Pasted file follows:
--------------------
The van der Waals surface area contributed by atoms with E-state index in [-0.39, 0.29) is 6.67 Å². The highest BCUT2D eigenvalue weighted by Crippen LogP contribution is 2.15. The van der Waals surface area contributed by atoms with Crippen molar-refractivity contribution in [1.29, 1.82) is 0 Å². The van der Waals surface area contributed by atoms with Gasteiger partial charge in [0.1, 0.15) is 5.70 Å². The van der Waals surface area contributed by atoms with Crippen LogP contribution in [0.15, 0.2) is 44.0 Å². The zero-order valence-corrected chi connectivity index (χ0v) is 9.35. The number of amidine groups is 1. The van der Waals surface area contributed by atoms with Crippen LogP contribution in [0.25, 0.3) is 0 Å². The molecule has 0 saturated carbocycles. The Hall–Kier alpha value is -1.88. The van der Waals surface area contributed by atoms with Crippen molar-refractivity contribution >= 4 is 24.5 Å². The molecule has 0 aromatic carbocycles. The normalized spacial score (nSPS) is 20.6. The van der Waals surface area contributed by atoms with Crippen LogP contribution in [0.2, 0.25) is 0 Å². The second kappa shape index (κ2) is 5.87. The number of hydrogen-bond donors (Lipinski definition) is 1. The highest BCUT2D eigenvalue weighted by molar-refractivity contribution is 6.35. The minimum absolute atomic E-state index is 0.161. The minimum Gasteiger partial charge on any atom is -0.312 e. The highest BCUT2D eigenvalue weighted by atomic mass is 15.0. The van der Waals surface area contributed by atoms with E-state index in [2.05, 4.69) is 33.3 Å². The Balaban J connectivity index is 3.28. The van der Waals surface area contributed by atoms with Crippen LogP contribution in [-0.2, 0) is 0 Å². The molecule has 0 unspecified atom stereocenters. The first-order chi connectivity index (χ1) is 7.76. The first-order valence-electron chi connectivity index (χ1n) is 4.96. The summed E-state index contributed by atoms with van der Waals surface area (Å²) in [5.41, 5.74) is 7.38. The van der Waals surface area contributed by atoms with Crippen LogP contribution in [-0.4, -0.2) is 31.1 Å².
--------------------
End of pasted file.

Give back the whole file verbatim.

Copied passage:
The van der Waals surface area contributed by atoms with E-state index in [-0.39, 0.29) is 6.67 Å². The highest BCUT2D eigenvalue weighted by Crippen LogP contribution is 2.15. The van der Waals surface area contributed by atoms with Crippen molar-refractivity contribution in [1.29, 1.82) is 0 Å². The van der Waals surface area contributed by atoms with Gasteiger partial charge in [0.1, 0.15) is 5.70 Å². The van der Waals surface area contributed by atoms with Crippen LogP contribution in [0.15, 0.2) is 44.0 Å². The zero-order valence-corrected chi connectivity index (χ0v) is 9.35. The number of amidine groups is 1. The van der Waals surface area contributed by atoms with Crippen LogP contribution in [0.25, 0.3) is 0 Å². The molecule has 0 saturated carbocycles. The Hall–Kier alpha value is -1.88. The van der Waals surface area contributed by atoms with Crippen molar-refractivity contribution >= 4 is 24.5 Å². The molecule has 0 aromatic carbocycles. The normalized spacial score (nSPS) is 20.6. The van der Waals surface area contributed by atoms with Crippen LogP contribution in [0.2, 0.25) is 0 Å². The second kappa shape index (κ2) is 5.87. The number of hydrogen-bond donors (Lipinski definition) is 1. The highest BCUT2D eigenvalue weighted by molar-refractivity contribution is 6.35. The minimum absolute atomic E-state index is 0.161. The minimum Gasteiger partial charge on any atom is -0.312 e. The highest BCUT2D eigenvalue weighted by atomic mass is 15.0. The van der Waals surface area contributed by atoms with E-state index in [2.05, 4.69) is 33.3 Å². The Balaban J connectivity index is 3.28. The van der Waals surface area contributed by atoms with Crippen LogP contribution in [-0.2, 0) is 0 Å². The molecule has 0 unspecified atom stereocenters. The first-order chi connectivity index (χ1) is 7.76. The first-order valence-electron chi connectivity index (χ1n) is 4.96. The summed E-state index contributed by atoms with van der Waals surface area (Å²) in [5.41, 5.74) is 7.38. The van der Waals surface area contributed by atoms with Crippen LogP contribution in [-0.4, -0.2) is 31.1 Å².